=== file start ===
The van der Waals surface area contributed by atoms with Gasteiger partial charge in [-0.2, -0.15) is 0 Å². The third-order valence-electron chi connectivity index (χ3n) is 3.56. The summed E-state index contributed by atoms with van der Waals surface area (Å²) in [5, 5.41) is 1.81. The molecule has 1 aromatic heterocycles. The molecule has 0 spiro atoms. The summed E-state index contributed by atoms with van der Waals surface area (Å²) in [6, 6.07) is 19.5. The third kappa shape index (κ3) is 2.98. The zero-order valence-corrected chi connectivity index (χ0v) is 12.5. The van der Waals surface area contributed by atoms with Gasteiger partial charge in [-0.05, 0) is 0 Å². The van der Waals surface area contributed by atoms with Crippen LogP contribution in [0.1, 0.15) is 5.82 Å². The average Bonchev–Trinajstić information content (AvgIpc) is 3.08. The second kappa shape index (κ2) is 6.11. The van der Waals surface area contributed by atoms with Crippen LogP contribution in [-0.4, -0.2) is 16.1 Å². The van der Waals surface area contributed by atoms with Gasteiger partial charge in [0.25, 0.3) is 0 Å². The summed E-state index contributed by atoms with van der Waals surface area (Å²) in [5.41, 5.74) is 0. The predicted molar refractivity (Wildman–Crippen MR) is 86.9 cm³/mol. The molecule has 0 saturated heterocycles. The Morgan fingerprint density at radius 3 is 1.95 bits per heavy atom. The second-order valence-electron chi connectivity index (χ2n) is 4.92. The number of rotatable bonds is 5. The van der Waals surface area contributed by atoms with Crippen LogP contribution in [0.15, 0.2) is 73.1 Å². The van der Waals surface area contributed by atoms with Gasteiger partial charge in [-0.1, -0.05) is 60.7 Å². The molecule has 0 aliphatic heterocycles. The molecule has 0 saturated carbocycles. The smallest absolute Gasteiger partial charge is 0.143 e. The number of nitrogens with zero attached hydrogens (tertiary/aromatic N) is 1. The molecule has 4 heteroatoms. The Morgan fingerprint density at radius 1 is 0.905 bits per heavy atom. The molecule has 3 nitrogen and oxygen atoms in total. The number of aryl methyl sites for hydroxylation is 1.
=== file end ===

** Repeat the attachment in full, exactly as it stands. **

The van der Waals surface area contributed by atoms with Gasteiger partial charge in [-0.2, -0.15) is 0 Å². The third-order valence-electron chi connectivity index (χ3n) is 3.56. The summed E-state index contributed by atoms with van der Waals surface area (Å²) in [5, 5.41) is 1.81. The molecule has 1 aromatic heterocycles. The molecule has 0 spiro atoms. The summed E-state index contributed by atoms with van der Waals surface area (Å²) in [6, 6.07) is 19.5. The third kappa shape index (κ3) is 2.98. The zero-order valence-corrected chi connectivity index (χ0v) is 12.5. The van der Waals surface area contributed by atoms with Gasteiger partial charge in [-0.05, 0) is 0 Å². The van der Waals surface area contributed by atoms with Crippen LogP contribution in [0.1, 0.15) is 5.82 Å². The average Bonchev–Trinajstić information content (AvgIpc) is 3.08. The second kappa shape index (κ2) is 6.11. The van der Waals surface area contributed by atoms with Crippen LogP contribution in [-0.4, -0.2) is 16.1 Å². The van der Waals surface area contributed by atoms with Gasteiger partial charge in [0.25, 0.3) is 0 Å². The summed E-state index contributed by atoms with van der Waals surface area (Å²) in [5.41, 5.74) is 0. The predicted molar refractivity (Wildman–Crippen MR) is 86.9 cm³/mol. The molecule has 0 saturated heterocycles. The Morgan fingerprint density at radius 3 is 1.95 bits per heavy atom. The second-order valence-electron chi connectivity index (χ2n) is 4.92. The number of rotatable bonds is 5. The van der Waals surface area contributed by atoms with Crippen LogP contribution in [0.15, 0.2) is 73.1 Å². The van der Waals surface area contributed by atoms with Gasteiger partial charge in [-0.1, -0.05) is 60.7 Å². The molecule has 0 aliphatic heterocycles. The molecule has 0 saturated carbocycles. The smallest absolute Gasteiger partial charge is 0.143 e. The number of nitrogens with zero attached hydrogens (tertiary/aromatic N) is 1. The molecule has 4 heteroatoms. The Morgan fingerprint density at radius 1 is 0.905 bits per heavy atom. The molecule has 3 nitrogen and oxygen atoms in total. The number of aryl methyl sites for hydroxylation is 1.